Table 2.

Nigeria: Robustness Check – Exchange Rate and Production Index

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Robust standard errors in parentheses* significant at 10%; ** significant at 5%; *** significant at 1%
Table 3.

Nigeria: Robustness Check – MPR

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Robust standard errors in parentheses* significant at 10%; ** significant at 5%; *** significant at 1%

C. Implications for Monetary Policy

11. The CBN’s monetary policy framework consists of a monetary targeting regime supported by a range of standard policy instruments. The principal instruments available to the authorities for policy implementation are the monetary policy rate (MPR), open market operations (OMOs) and the cash reserves ratio (CRR). In principle, the MPR is the nominal anchor for monetary policy: its role is to signal the CBN’s monetary policy stance and transmit changes in policy to the other lending rates forming the banking system. However, the transmission mechanism is weak and the MPR has not been deployed as a policy instrument since July 2016 with the result that the interest rate corridor has featured money market rates at wide variance with the policy rate (chart). At the same time, the CBN has a stated target range of 6–9 percent for inflation and publishes an annual benchmark for broad money growth (10 percent in 2017).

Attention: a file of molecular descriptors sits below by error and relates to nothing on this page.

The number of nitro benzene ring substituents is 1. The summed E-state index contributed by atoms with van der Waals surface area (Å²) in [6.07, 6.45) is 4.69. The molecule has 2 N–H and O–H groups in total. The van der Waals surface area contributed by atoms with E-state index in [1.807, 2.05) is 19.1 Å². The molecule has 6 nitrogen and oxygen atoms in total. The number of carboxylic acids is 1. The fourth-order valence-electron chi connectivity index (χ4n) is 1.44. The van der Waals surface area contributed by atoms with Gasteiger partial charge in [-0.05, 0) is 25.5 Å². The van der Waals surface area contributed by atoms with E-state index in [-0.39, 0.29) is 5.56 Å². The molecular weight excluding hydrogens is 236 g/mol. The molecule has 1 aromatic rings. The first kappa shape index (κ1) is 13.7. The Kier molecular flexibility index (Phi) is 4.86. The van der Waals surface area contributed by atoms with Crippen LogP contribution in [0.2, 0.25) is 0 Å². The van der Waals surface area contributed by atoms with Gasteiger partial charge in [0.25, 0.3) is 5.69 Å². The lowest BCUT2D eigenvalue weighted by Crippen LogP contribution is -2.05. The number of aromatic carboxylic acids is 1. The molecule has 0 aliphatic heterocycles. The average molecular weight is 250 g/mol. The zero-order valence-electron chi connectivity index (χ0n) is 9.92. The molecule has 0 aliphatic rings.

Figure 1.
Figure 1.

MPR and Other Interest Rates

Citation: IMF Staff Country Reports 2018, 064; 10.5089/9781484345481.002.A006

Source: Central Bank of Nigeria.1/ The wide lending-deposit rates spread is mainly explained by high non-interest cost (please see AIV and SIP 2016 for details).